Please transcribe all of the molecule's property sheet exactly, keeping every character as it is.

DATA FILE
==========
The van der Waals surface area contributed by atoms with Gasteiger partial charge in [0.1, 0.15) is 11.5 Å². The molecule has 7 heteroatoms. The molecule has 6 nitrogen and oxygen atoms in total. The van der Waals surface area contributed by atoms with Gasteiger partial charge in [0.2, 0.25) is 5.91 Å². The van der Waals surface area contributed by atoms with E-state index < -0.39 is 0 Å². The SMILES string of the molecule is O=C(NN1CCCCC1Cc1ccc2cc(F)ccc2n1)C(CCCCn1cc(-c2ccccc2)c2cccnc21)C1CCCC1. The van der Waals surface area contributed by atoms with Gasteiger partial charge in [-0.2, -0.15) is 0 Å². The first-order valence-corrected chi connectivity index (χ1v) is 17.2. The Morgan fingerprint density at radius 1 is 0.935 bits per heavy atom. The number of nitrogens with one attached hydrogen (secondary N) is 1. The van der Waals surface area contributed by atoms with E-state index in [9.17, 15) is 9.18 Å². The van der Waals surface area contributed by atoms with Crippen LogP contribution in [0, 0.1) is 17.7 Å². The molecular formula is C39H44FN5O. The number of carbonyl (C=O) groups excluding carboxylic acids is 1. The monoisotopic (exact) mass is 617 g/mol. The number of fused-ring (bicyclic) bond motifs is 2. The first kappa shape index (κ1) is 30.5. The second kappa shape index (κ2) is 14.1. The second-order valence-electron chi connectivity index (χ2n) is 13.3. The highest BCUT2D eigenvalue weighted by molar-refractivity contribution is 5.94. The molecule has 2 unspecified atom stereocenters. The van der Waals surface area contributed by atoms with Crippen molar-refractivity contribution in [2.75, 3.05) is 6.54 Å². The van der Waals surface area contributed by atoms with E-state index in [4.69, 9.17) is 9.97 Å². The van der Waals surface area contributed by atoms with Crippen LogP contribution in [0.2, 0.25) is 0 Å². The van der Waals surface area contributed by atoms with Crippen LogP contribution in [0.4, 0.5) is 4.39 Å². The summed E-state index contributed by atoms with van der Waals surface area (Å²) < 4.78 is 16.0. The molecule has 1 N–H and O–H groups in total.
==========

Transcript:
The van der Waals surface area contributed by atoms with Gasteiger partial charge in [0.1, 0.15) is 11.5 Å². The molecule has 7 heteroatoms. The molecule has 6 nitrogen and oxygen atoms in total. The van der Waals surface area contributed by atoms with Gasteiger partial charge in [0.2, 0.25) is 5.91 Å². The van der Waals surface area contributed by atoms with E-state index < -0.39 is 0 Å². The SMILES string of the molecule is O=C(NN1CCCCC1Cc1ccc2cc(F)ccc2n1)C(CCCCn1cc(-c2ccccc2)c2cccnc21)C1CCCC1. The van der Waals surface area contributed by atoms with Gasteiger partial charge in [-0.2, -0.15) is 0 Å². The first-order valence-corrected chi connectivity index (χ1v) is 17.2. The Morgan fingerprint density at radius 1 is 0.935 bits per heavy atom. The number of nitrogens with one attached hydrogen (secondary N) is 1. The van der Waals surface area contributed by atoms with E-state index in [9.17, 15) is 9.18 Å². The van der Waals surface area contributed by atoms with Crippen LogP contribution in [0, 0.1) is 17.7 Å². The molecular formula is C39H44FN5O. The number of carbonyl (C=O) groups excluding carboxylic acids is 1. The monoisotopic (exact) mass is 617 g/mol. The number of fused-ring (bicyclic) bond motifs is 2. The first kappa shape index (κ1) is 30.5. The second kappa shape index (κ2) is 14.1. The second-order valence-electron chi connectivity index (χ2n) is 13.3. The highest BCUT2D eigenvalue weighted by molar-refractivity contribution is 5.94. The molecule has 2 unspecified atom stereocenters. The van der Waals surface area contributed by atoms with Crippen molar-refractivity contribution in [2.75, 3.05) is 6.54 Å². The van der Waals surface area contributed by atoms with E-state index in [4.69, 9.17) is 9.97 Å². The van der Waals surface area contributed by atoms with Crippen LogP contribution in [0.2, 0.25) is 0 Å². The van der Waals surface area contributed by atoms with Crippen LogP contribution in [0.4, 0.5) is 4.39 Å². The summed E-state index contributed by atoms with van der Waals surface area (Å²) < 4.78 is 16.0. The molecule has 1 N–H and O–H groups in total.